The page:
… or dads, obviously.
While this HBR-article by Dana Sumpter and Mona Zanhour is written from a US perspective where there are higher Covid-19 case numbers, more uncertain employment conditions, and continued school lockdowns, the stance they suggest companies should take towards their employees right now holds true for Switzerland (or anywhere, really) as well. Certainty, empathy and realistic expectations are good tools for retaining working parents, now perhaps more than ever.
It has become alarmingly clear that the Covid-19 pandemic is threatening women’s careers. In September 2020 alone, 865,000 women left the U.S. workforce, compared to 216,000 men. Furthermore, one in four women are considering either leaving the workforce or reducing their work hours. A stream of advice has suggested how working mothers can work from home with kids, manage work/life boundaries (or lack thereof), and handle anxiety over school decisions. Yet when we interviewed working mothers about these challenges this summer, we learned how many have taken it upon themselves to address the challenges they’re facing, rather than their employers and managers stepping up and getting involved.
We asked the mothers we interviewed how their managers were—and weren’t—supporting them. These women were all employed, had children under the age of 16 at home, and had partners. Our conversations revealed a situation that is not sustainable and could further push women out of the workforce. As we brace for a spike in Covid-19 numbers and many areas consider lockdowns, our findings suggest three ways that managers can ensure mothers remain on the job – during the pandemic, and beyond.
Provide certainty and clarity, wherever possible.
In our interviews, we heard frequently that uncertainty about the future was adding stress and chaos to participants’ lives. General anxiety about the pandemic, worries of job insecurity (including being new to their job or seeing their industry decline), and apprehension over calls to work from home or return to the office have all caused stress. One IT analyst shared that her employer was giving only one-week guarantees that employees wouldn’t have to return physically to the office. For working parents, these windows were far too short to adequately plan for child care.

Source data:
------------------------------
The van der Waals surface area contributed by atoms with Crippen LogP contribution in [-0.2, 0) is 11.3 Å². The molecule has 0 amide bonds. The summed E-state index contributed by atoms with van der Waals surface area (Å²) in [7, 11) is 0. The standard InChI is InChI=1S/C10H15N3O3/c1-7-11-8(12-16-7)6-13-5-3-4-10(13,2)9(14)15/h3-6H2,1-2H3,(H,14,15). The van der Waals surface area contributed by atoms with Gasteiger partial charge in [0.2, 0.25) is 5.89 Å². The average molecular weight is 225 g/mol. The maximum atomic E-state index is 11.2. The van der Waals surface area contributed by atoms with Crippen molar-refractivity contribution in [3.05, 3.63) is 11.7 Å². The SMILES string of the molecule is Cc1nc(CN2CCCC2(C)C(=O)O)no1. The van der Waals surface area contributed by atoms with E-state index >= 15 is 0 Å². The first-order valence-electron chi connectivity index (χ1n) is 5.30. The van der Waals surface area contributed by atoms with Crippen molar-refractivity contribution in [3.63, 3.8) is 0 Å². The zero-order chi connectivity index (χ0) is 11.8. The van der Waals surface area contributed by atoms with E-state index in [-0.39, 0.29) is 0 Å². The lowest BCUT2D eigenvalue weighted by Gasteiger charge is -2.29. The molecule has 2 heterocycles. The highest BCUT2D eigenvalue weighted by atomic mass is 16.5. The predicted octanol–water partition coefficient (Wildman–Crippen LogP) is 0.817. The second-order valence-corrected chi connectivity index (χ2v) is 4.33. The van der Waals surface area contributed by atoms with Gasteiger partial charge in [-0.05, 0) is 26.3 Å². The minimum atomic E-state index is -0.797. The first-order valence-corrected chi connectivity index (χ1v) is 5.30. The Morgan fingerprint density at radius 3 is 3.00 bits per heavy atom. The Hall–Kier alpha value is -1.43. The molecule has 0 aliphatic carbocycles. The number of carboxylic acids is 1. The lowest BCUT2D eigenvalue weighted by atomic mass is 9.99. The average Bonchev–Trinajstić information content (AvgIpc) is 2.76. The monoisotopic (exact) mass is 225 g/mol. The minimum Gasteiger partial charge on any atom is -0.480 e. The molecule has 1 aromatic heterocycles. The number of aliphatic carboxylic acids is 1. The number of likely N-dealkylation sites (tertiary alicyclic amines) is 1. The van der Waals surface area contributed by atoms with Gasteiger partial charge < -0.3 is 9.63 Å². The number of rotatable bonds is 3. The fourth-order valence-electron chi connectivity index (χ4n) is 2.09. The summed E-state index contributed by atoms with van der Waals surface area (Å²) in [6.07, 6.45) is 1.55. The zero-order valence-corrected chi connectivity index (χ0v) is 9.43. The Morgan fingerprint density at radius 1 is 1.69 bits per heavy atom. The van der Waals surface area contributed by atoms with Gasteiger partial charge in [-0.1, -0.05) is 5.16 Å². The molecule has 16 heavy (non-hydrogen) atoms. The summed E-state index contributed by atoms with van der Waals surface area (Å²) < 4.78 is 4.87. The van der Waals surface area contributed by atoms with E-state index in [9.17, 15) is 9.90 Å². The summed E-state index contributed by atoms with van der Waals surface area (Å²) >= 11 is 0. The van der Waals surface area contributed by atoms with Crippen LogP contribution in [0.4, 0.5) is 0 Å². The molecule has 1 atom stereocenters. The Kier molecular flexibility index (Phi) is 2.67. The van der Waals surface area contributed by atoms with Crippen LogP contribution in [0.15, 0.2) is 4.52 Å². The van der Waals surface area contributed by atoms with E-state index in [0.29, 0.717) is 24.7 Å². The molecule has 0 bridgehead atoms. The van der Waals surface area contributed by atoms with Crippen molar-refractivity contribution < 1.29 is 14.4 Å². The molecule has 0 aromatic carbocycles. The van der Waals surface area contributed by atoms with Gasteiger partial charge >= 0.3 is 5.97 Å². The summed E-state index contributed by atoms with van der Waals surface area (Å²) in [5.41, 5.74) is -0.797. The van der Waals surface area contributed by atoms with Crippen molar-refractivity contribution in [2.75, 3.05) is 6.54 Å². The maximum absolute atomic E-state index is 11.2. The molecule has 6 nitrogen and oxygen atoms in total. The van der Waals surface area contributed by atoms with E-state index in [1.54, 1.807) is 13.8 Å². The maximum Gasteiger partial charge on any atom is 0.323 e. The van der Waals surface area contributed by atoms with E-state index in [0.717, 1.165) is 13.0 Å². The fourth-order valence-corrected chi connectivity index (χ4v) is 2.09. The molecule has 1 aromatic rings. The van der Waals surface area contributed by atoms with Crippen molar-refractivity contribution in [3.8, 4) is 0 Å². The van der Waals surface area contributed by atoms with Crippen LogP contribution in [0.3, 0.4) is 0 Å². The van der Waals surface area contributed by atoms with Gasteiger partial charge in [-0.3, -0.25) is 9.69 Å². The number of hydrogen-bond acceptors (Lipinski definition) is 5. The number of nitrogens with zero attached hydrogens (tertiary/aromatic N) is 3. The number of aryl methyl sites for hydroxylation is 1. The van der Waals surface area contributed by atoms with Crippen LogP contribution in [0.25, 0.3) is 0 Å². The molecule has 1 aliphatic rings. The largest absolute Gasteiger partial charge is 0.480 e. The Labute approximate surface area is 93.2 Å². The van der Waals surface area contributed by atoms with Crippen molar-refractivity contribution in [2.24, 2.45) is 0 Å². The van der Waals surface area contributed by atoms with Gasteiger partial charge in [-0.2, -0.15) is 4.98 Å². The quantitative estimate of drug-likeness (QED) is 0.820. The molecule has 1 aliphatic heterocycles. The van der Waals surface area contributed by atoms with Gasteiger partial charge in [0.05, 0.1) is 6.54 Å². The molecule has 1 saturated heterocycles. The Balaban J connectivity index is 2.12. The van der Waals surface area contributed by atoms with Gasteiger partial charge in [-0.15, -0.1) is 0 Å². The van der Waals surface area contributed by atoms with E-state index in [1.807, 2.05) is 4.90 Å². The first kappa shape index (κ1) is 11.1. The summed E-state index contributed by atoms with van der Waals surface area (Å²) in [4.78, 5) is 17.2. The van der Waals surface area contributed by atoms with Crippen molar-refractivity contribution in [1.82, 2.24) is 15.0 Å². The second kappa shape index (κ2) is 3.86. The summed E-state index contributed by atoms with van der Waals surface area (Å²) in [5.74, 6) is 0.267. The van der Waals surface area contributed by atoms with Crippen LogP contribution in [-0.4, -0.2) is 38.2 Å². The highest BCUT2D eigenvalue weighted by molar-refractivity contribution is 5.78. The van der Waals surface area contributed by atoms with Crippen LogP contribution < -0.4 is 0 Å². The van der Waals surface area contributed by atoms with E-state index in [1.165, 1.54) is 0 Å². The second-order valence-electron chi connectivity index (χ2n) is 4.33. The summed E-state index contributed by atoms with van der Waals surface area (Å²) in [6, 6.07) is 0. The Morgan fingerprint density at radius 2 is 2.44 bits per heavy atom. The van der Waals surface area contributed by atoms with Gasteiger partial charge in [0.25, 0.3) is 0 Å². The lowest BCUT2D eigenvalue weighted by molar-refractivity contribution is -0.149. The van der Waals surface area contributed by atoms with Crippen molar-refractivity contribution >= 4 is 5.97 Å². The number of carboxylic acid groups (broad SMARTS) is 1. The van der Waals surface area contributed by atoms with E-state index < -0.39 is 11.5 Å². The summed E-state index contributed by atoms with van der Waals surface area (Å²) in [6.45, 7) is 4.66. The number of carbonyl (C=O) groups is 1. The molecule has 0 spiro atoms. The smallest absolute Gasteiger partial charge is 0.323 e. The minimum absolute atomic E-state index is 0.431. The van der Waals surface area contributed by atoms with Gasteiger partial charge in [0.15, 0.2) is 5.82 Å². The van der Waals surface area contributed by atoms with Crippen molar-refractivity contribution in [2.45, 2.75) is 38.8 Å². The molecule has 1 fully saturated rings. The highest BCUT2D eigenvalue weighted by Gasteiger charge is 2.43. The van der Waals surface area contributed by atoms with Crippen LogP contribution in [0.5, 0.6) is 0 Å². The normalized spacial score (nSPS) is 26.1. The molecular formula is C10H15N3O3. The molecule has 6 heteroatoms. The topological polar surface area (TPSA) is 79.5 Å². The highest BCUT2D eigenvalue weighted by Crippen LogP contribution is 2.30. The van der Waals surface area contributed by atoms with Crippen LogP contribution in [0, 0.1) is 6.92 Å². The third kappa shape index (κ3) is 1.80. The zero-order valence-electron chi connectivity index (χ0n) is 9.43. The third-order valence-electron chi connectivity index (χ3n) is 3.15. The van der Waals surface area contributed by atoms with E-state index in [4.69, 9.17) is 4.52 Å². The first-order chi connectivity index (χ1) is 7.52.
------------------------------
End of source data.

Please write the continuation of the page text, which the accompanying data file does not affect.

Recommendation: When possible, provide employees with certainty. Be clear about job expectations and performance standards. Communicate policy changes in a timely manner: letting employees know where they stand, informing them on what decisions are being made and why, and sharing the plan for what’s coming next. As an example, employers who have provided guarantees such as “you can continue to work remotely if you choose to do so through January 28, 2021” or “we will commit to not laying off any employees until at least December 15, 2020” can help to alleviate stress that comes from uncertainty.
Rightsize job expectations.
As work and kids simultaneously stormed into the home, many were not prepared for the collapse of boundaries between the two domains. Nearly all of our participants were still recovering from the upheavals of March and April. While they wanted their lives to return to normal, childcare demands remain consuming and self-care nearly unattainable. For many of the mothers we talked to, pre-pandemic level work performance is still impossible. Still, we heard from some women that their employers were proactively responding to these constraints by calibrating expectations. One participant reported that her senior leader told employees “If you are able to operate at 50% right now, I’ll consider that a win.” A graphic designer described how her supervisor “was literally asking me permission to send me work; she was beyond understanding.” In both these cases, the women we interviewed said that this recognition made them feel as though their struggles were being seen and they expressed an unwavering commitment to their employers.